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Acrylic Painting Techniques: Pouring Paints

Pouring paint across a canvas instead of applying it with a brush.


Jessica, red wine and the L word
SLR Jester/10627862834/Flickr

Pouring, puddling, dripping... the defining characteristic of this acrylic painting technique is that you don't apply the paint with a brush or palette knife, but rather use gravity to move the paint across a canvas. The results are unlike anything you can get with a brush: fluid flows of paint without any brushmarks or texture.

After I saw her striking poured painting Iris Abstract, I asked Keri Ippolito about how she'd painted it. This is what she had to say:

Q: Where did you first try this painting-by-pouring technique?
I did the painting in a classroom setting at the Fine Line Fine Line Creative Arts Center in Illinois, USA, with teacher Alyce Van Acker. I had also come across the work of other artists who use pouring techniques: Bette Ridgeway and Paul Jenkins.

Q: What did you use to create this painting?
The painting was done by pouring fluid acrylic paint onto double-primed, linen canvas. The canvas had has been stapled onto various height stools and encouraged to dip down in one spot, where the paint ran off the canvas into a basin. The method requires some reaching out to pour and a love of pure color, but is a lot of fun! I used Golden fluid acrylics, and it was done in one session.

Q: What did you do with the paint that poured off the canvas into the basin?
Most people just pour it out and consider it part of the cost of the painting. I am a little more practical and if I have someone with me to grab a clean container for each color I will reuse the paint.

Q: Did you let the paint dry between pourings, or between colors?
No, I really only paused to decide where I wanted to start the pour. Even the decision of color was made before I began and my initial color poured was white. Depending on the angle downwards to the basin you have very little time before pouring the next color (that is if you hope to see them mix) on the canvas. Also, pouring clear water to change the color and soften edges is a must.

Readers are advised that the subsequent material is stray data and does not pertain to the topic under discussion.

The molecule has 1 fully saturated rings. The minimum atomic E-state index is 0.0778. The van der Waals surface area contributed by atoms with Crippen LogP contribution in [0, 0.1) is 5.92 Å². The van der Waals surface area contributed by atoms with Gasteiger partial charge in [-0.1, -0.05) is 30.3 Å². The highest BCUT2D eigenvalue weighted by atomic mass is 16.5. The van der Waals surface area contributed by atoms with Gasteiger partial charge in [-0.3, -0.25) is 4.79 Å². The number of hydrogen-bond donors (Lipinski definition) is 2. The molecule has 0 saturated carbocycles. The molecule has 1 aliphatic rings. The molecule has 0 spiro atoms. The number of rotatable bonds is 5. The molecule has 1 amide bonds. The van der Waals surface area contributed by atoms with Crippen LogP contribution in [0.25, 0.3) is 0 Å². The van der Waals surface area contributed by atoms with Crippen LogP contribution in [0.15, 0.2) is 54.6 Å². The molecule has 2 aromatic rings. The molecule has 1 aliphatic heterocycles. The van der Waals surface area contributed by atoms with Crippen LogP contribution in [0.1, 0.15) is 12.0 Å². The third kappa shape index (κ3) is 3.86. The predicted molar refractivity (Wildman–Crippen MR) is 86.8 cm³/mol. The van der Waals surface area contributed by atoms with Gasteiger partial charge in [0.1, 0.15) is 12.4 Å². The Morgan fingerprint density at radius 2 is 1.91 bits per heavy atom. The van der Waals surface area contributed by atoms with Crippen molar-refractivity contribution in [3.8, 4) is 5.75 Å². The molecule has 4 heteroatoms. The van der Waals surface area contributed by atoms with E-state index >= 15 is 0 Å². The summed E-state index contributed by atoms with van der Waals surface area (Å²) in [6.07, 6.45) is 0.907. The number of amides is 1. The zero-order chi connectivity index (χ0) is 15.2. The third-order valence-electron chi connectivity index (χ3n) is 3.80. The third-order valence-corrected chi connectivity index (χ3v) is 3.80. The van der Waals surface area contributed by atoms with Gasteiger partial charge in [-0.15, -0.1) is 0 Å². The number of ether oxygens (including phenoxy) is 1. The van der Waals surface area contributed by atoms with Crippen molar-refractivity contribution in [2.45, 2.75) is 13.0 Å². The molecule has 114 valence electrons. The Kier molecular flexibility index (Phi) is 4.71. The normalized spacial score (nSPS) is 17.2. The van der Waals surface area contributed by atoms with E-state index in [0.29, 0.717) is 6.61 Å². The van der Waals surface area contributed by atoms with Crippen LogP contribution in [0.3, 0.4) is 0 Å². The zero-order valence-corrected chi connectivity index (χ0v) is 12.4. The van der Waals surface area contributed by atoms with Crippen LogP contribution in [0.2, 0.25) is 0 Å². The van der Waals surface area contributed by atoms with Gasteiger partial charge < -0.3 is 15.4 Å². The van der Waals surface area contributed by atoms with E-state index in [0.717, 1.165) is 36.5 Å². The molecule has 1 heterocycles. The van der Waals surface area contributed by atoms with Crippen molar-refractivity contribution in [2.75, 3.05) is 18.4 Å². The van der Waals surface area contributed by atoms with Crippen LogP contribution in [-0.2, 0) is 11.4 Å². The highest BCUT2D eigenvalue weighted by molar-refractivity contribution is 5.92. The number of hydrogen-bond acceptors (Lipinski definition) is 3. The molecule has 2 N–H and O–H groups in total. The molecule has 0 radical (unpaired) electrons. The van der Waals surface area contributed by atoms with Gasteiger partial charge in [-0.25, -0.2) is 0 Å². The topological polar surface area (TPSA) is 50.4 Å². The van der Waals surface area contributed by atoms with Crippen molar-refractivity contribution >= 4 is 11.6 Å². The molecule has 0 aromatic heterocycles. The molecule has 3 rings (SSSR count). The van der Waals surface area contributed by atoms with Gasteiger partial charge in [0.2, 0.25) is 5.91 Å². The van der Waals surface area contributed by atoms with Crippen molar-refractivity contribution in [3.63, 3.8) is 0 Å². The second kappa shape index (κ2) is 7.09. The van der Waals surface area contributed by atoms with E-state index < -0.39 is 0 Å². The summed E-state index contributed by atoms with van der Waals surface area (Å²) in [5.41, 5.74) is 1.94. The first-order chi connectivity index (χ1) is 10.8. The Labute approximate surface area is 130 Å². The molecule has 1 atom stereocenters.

Q: Did you pour the paint straight from the container you'd bought it in, or from something else?
I used Golden Fluid Acrylics but watered down, and had it in a disposable plastic cup. Keep in mind never water over 50 percent or the paint won't stick, so I also added some gloss acrylic medium. You pre-mix all your colors and hopefully you have mixed enough. If you mix too much, just put it in a clean container with a lid and save it.

Another thing about pre-mixing: if you use less water the weight of the fluid is heavier and will move slower which could alter everything and not in a bad way.

Q: Is there a significance to your choice of a double-primed canvas, was it so the white, unpainted areas were well covered, or just because it was what you had to hand?
Yes it is significant, the choice is made because of the tight weave which helps the paint to flow freely. Double primed again cuts resistance and the white is really a great background color for all this wonderful color! If you look really closely at my painting you will see the white paint I poured first. but only slightly.

Thank for sharing all this Keri! I look forward to trying this pouring technique myself, and seeing what other painting you create using it.

Read more on pouring paint: Part 2: Answers to More Questions on Pouring Paint

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